The Most Important Source for Online Wine Sales: this will surprise you

I’ve been doing some research into shopping comparison engines and I’ll publish that post in the next few days. It highlights some effective ways of getting more online wine sales.

But first I thought I’d outline a key insight from that research in this separate post.

How different traffic sources convert

I’ve put together this chart which illustrates the importance of various traffic sites by volume and sales conversion. Click on the pic below to launch the full size chart.

Where does the best internet traffic come from

Where does the best internet traffic come from?

The vertical axis is the conversion rate of the websites. The horizontal axis is the number of US people who visit each website each month. The colors represent a different website.

So, put simply, the bigger the area of the bar, the more converting traffic you will get from this source.

I originally did this to illustrate how smaller amounts of traffic from comparison shopping engines are worth a lot more than normal traffic.

The results

I was looking to establish how important the shopping comparison sites were but I didn’t expect Google Product search to be so big! It’s the green bar at the start (see methodology below for how I split this out).

Facebook (blue), on the other hand, may get lots of traffic (horizontal axis) but it’s poor at converting (vertical axis) so the size of the bar is much smaller. This is not a surprise as it seems to be mainly chat based interaction of friends rather than purchase type searches. The question in my mind was whether the quantity of searches would make up for the poor conversion.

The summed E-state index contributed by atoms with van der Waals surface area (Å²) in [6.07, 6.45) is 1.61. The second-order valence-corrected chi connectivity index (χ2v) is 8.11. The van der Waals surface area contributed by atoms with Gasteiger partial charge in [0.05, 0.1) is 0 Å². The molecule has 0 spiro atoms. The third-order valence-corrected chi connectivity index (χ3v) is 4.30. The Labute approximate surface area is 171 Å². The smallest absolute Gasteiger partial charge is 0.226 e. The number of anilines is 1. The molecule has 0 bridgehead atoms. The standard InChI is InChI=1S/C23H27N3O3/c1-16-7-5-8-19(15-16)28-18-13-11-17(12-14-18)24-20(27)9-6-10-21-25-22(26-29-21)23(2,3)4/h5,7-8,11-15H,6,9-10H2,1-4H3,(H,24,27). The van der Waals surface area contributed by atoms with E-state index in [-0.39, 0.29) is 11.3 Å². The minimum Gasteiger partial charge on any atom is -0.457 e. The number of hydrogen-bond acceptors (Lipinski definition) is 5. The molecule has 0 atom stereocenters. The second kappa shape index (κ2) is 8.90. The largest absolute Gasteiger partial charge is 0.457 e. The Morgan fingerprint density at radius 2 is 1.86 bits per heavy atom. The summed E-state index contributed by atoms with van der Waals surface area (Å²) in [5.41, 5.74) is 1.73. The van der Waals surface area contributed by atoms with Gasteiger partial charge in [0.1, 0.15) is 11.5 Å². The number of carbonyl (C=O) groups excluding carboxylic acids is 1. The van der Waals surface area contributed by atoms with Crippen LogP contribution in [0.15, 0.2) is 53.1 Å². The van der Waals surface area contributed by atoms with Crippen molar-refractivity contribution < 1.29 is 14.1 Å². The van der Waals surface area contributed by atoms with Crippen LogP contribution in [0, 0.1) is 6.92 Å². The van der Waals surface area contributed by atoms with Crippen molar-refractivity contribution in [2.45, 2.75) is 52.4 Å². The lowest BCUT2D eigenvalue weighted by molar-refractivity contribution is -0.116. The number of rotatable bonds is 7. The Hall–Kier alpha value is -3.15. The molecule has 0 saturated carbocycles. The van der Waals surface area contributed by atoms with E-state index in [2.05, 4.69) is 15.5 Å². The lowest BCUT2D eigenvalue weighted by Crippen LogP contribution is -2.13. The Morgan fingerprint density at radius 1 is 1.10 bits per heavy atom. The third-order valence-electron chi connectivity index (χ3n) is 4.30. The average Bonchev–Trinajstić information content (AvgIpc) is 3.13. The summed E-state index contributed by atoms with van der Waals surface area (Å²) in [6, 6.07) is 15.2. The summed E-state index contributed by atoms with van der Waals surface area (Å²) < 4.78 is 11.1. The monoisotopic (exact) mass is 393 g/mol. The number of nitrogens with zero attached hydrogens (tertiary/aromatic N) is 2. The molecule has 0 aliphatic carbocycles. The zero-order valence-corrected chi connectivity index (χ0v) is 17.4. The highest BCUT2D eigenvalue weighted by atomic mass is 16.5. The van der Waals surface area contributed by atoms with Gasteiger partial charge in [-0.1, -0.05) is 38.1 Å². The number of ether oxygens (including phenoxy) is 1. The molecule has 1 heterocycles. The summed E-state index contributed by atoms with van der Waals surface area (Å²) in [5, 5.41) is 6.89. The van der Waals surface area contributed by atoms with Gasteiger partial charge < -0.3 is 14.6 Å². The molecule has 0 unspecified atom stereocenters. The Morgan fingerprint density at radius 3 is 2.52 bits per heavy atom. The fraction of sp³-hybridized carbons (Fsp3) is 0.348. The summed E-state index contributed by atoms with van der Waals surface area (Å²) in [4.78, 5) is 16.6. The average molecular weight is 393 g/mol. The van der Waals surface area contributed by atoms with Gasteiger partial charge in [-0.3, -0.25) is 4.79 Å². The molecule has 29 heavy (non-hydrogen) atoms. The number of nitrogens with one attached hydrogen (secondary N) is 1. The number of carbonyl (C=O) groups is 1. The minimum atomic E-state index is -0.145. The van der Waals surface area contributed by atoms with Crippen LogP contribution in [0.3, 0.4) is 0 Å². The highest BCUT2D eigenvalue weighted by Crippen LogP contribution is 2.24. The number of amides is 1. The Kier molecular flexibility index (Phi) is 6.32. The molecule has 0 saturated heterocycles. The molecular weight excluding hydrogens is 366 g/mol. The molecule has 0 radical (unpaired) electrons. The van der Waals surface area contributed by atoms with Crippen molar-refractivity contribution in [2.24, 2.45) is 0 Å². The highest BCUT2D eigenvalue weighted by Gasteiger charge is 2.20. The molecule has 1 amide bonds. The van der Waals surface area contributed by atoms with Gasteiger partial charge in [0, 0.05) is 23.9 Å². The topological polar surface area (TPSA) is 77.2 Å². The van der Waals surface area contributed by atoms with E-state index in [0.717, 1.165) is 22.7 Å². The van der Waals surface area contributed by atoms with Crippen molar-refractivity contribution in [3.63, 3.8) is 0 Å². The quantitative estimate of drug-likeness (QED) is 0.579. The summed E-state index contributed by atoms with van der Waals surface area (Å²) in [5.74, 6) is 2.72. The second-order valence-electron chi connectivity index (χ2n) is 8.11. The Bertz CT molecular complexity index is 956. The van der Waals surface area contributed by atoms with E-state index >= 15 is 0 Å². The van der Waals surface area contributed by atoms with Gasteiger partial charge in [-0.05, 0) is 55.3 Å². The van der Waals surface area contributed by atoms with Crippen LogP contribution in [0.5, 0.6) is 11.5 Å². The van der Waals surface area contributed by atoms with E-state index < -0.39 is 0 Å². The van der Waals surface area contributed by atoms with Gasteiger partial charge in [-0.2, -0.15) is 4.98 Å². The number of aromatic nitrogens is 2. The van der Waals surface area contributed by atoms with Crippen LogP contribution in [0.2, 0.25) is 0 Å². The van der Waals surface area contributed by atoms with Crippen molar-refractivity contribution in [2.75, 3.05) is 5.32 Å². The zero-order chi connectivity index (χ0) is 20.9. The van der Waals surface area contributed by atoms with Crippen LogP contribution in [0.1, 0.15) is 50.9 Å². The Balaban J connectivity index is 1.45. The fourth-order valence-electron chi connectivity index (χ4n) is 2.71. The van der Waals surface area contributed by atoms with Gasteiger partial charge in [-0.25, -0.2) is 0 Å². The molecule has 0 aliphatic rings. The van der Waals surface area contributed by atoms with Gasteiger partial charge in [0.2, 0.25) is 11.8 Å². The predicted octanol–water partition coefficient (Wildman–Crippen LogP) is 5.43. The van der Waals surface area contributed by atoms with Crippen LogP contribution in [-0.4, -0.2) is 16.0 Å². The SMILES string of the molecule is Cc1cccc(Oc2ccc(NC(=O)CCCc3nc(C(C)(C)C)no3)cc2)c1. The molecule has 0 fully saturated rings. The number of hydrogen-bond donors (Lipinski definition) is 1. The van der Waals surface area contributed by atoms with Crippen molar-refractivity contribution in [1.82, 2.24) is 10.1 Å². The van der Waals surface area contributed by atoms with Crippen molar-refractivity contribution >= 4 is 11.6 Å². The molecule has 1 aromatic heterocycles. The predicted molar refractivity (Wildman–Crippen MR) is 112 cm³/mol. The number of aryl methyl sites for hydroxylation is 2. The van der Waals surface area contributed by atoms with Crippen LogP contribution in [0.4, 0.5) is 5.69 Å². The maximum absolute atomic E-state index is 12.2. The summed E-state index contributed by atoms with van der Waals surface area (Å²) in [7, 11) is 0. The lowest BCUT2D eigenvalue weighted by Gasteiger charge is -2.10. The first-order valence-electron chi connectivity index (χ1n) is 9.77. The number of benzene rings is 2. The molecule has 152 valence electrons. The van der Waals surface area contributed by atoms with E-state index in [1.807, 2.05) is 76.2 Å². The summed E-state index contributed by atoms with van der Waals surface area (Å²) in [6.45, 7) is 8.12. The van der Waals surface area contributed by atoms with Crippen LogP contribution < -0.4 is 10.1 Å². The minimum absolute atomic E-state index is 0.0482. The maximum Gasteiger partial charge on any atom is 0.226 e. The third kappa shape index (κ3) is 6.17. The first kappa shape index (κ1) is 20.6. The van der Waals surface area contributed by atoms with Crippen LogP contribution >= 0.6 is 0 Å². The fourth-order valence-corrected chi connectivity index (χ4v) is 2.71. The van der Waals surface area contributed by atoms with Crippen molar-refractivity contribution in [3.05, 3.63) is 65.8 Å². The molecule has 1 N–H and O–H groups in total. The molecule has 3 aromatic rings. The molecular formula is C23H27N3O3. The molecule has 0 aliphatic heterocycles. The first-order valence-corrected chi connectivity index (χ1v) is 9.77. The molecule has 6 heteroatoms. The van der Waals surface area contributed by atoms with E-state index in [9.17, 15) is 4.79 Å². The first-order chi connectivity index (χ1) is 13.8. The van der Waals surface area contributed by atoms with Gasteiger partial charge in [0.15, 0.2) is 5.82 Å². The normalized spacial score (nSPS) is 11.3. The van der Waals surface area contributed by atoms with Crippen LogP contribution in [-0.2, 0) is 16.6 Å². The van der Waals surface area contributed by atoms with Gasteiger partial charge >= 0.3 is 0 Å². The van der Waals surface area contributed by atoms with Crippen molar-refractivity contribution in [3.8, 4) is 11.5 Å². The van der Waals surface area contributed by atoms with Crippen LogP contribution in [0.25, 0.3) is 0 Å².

This could change in the coming years and will be interesting to watch with services like Payvment coming out.

If I could break out Yahoo shopping then Yahoo may do a lot better as well. However there is no obvious way to do this using my methodology (any ideas are welcome).

Here’s the process I used and other notes: that methodology thing

  • Google results are now categorized into a few different types on the search results page – video, news, updates, images, discussion, blogs, books, maps and shopping. So I split out Google categories because these results now placed in page rather than separately through a menu header or sidebar (Yahoo, MSN, Bing). Shopping (product search), maps (local search), organic search (normal listing) and adwords (right hand side) take about a quarter of the SERP page.